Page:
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Faculty of Economics

 

The Adam Smith Prize Endowment Fund awards two prizes annually for the Part IIB of the Economics Tripos, best overall performance and best dissertation submitted.

The prize for the best overall performance in Part IIB of the Economics Tripos has been jointly awarded to Liam Grant (St John’s College), David Lee (Christ’s College) and Neal Patel (Homerton College).

 

Liam Grant

Liam Grant

David Lee

David Lee

Neal Patel

Neal Patel

 

The prize for the best dissertation was jointly awarded to Andrew Koh (Hughes Hall) and Michael Bennett (St John’s College).

 

 
Andrew Koh

Andrew Koh

 

 

Andrew Koh (Hughes Hall), for his dissertation on ’A Network Approach to Bayesian Persuasion‘.

ABSTRACT
I study environments characterised by global supermodularity and local communication networks. A sender whose payoff increases in the aggregate action across a heterogenous population designs a single signal structure. When signals are public, this generically exploits asymmetries in tipping points. I then consider seeded persuasion where the sender chooses receivers to target. Receivers reside on a directed network and endogenously relay/withhold information from their neighbours. I offer graph algorithms to find equilibria and optimal seeds, and establish necessary and sufficient minimax-maximin inequalities for increasing connectivity to be sender-favourable. A distinctive form of homophily is sufficient for sender- maximum payoffs. This has sharp implications for topics including anti-vaccination and political protests.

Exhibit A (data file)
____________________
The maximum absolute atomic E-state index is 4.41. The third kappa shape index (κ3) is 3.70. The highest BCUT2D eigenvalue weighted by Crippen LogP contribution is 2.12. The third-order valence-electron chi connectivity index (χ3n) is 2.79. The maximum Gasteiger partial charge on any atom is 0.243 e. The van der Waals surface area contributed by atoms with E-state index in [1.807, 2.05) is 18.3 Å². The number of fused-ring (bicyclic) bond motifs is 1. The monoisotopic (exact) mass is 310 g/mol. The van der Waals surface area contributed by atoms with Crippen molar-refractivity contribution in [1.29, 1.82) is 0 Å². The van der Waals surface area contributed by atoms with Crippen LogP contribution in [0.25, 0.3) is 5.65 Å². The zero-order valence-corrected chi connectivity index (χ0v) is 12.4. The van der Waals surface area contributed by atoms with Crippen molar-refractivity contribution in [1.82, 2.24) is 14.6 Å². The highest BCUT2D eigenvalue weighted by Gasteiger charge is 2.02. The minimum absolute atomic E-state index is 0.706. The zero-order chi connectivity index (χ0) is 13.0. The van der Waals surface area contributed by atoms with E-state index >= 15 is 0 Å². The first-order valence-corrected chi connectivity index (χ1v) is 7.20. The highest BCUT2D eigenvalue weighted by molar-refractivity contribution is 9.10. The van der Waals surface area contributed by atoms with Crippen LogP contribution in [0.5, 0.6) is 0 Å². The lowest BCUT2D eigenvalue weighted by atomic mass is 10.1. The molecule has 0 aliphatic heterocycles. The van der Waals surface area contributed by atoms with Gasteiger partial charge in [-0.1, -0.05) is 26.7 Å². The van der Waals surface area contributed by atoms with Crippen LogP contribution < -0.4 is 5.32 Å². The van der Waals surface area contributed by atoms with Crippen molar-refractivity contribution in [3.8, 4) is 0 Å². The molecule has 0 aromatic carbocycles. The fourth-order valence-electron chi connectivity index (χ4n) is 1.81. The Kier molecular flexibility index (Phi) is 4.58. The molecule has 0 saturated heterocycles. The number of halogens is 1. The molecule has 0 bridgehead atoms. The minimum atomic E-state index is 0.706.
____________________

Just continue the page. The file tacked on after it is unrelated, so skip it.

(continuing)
Michael Bennett

Michael Bennett

 

 

Michael Bennett (St John’s College), for his dissertation on ‘Consumer Preferences and Animal Welfare: Variable-Population Models of the Farming Sector’.

ABSTRACT
I analyse a market failure concerning the treatment of animals in agriculture. When humans and firms do not consider the impacts of their decisions on animals, I show that any undistorted competitive equilibrium with transfers is human-optimal but socially sub-optimal; human optimality comes at the expense of animal welfare. In particular, under a plausible condition it holds that average welfare per animal – which is determined by firms’ profit- maximising input mix – is too low in such an equilibrium. However, a two-pronged intervention simultaneously targeting input and consumption mixing decisions can improve animal welfare at little cost to humans.

 


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